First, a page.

1850's Camisole & Pantaloons

This camisole top would be the perfect beginning for an 1850's style evening dress, simply attach a full skirt (like the belted skirt) to the camisole, and add some frothy sleeve and bodice treatment :-)

I would like to make Anna Celeste a trousseau, placed in a keepsake box.  Maybe she is about to go to Europe, and if so, she will need some traveling companions too.

Saturday, May 16, 2015

Josephine, an old fashioned girl

Knitting and crochet are amazing; one is only limited by their imagination as to what can be created in these mediums.  How about a China Doll? 

Josephine is a knit China Doll, created from the pattern by Sarah Elizabeth Kellner, available on Ravelry.  This lovely knit China Doll is constructed very much like the antique originals, with swing legs, torso and arms of a contrasting color, and a knitted shoulder plate with head that attaches seperately to the torso.  It is a masterpiece of knit engineering, and produces a sweetly old-fashioned doll that can be your starting point for your own collection of knit China dolls :-)

With DK/Sportweight yarn and 3mm needles, my Josephine stands just at 14.5 inches tall.  Her camisole and pantaloons with the lovely knit lace are part of the pattern, and fit like a dream.

Wednesday, April 29, 2015

What I saw today...

Everyday miracles; around the house, on my ride, preparing a meal.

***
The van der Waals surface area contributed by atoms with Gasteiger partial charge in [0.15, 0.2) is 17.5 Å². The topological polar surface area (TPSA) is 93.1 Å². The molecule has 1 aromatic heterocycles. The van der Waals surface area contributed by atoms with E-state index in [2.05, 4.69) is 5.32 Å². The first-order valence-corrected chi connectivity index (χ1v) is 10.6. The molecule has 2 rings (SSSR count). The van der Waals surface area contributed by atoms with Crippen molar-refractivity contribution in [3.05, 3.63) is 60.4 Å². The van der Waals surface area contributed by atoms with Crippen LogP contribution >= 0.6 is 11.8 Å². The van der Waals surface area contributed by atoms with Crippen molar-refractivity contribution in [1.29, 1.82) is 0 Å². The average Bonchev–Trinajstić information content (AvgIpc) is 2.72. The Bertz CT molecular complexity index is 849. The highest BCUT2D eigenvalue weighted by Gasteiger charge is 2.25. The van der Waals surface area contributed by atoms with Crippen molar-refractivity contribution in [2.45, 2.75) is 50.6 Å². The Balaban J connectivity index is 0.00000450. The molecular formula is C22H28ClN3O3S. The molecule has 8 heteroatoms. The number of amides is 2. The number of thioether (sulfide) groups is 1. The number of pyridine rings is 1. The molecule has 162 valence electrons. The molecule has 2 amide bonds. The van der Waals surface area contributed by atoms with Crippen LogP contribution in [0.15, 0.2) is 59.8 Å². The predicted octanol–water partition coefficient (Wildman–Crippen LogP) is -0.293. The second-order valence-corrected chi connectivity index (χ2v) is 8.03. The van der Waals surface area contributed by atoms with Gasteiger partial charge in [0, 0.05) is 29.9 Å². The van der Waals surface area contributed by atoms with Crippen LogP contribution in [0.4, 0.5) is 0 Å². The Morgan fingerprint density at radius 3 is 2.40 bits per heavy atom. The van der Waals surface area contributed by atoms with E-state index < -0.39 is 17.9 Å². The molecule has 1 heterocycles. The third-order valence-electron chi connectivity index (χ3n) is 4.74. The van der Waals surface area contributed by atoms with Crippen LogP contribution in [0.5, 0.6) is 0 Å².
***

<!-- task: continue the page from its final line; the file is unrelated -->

Thursday, April 23, 2015

Earth Day 2015

Make every day Earth Day :-)

Friday, April 17, 2015

Where I knit

This morning was the perfect morning to take my coffee and knitting outside.  We have a wonderful south-facing porch, and in the last week I've mangaged to fill most of my containers with flowers.  To top it off, we have a Korean Spice Vibernum next to the porch on the west side were the prevailing breezes blow, and it smells heavenly :-)

We often have a bold little visitor, who likes to bury his peanuts in my flowers, much to my displeasure.  Even though I chase him with a squirt bottle when I see him, he still comes back.

I just finished making a wee fairy for my sister's birthday:

Right now she (the fairy, not my sister!) is living in my fairy garden, but soon, very soon, she will have one of her own.

Next knitting project is Chrystal, a Mary Jane's Tearoom pattern.  I've loved these dolls for a long time, and this pattern is worked in the round.  So far, one leg is finished.

I hope you fill your day with what you love to do!

Saturday, April 4, 2015


Swatching is one of those things, like sweeping behind the couch, that we know we should do, but don't.  However, if you want to create a design in knit or crochet, it really helps to know such things as:  how many stitches around the waistline of my doll?  the neckline?  around the arms?